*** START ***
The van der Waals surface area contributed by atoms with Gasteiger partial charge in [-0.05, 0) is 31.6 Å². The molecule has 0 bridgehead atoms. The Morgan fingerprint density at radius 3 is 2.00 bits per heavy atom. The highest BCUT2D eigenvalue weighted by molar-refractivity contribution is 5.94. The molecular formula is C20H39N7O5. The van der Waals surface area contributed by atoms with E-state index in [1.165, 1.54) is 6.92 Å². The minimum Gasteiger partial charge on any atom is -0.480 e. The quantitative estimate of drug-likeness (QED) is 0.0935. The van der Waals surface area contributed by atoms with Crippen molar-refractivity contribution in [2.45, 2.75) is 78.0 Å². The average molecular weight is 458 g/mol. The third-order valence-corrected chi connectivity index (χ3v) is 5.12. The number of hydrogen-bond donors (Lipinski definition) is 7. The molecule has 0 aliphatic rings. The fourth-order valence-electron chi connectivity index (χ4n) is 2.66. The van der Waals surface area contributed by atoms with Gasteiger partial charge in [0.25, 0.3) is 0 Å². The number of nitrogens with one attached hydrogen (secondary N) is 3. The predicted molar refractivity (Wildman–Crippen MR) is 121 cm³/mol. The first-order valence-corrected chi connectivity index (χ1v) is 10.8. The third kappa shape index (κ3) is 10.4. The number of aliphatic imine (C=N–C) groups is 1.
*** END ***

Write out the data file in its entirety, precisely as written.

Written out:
The van der Waals surface area contributed by atoms with Gasteiger partial charge in [-0.05, 0) is 31.6 Å². The molecule has 0 bridgehead atoms. The Morgan fingerprint density at radius 3 is 2.00 bits per heavy atom. The highest BCUT2D eigenvalue weighted by molar-refractivity contribution is 5.94. The molecular formula is C20H39N7O5. The van der Waals surface area contributed by atoms with E-state index in [1.165, 1.54) is 6.92 Å². The minimum Gasteiger partial charge on any atom is -0.480 e. The quantitative estimate of drug-likeness (QED) is 0.0935. The van der Waals surface area contributed by atoms with Crippen molar-refractivity contribution in [2.45, 2.75) is 78.0 Å². The average molecular weight is 458 g/mol. The third-order valence-corrected chi connectivity index (χ3v) is 5.12. The number of hydrogen-bond donors (Lipinski definition) is 7. The molecule has 0 aliphatic rings. The fourth-order valence-electron chi connectivity index (χ4n) is 2.66. The van der Waals surface area contributed by atoms with Gasteiger partial charge in [0.25, 0.3) is 0 Å². The number of nitrogens with one attached hydrogen (secondary N) is 3. The predicted molar refractivity (Wildman–Crippen MR) is 121 cm³/mol. The first-order valence-corrected chi connectivity index (χ1v) is 10.8. The third kappa shape index (κ3) is 10.4. The number of aliphatic imine (C=N–C) groups is 1.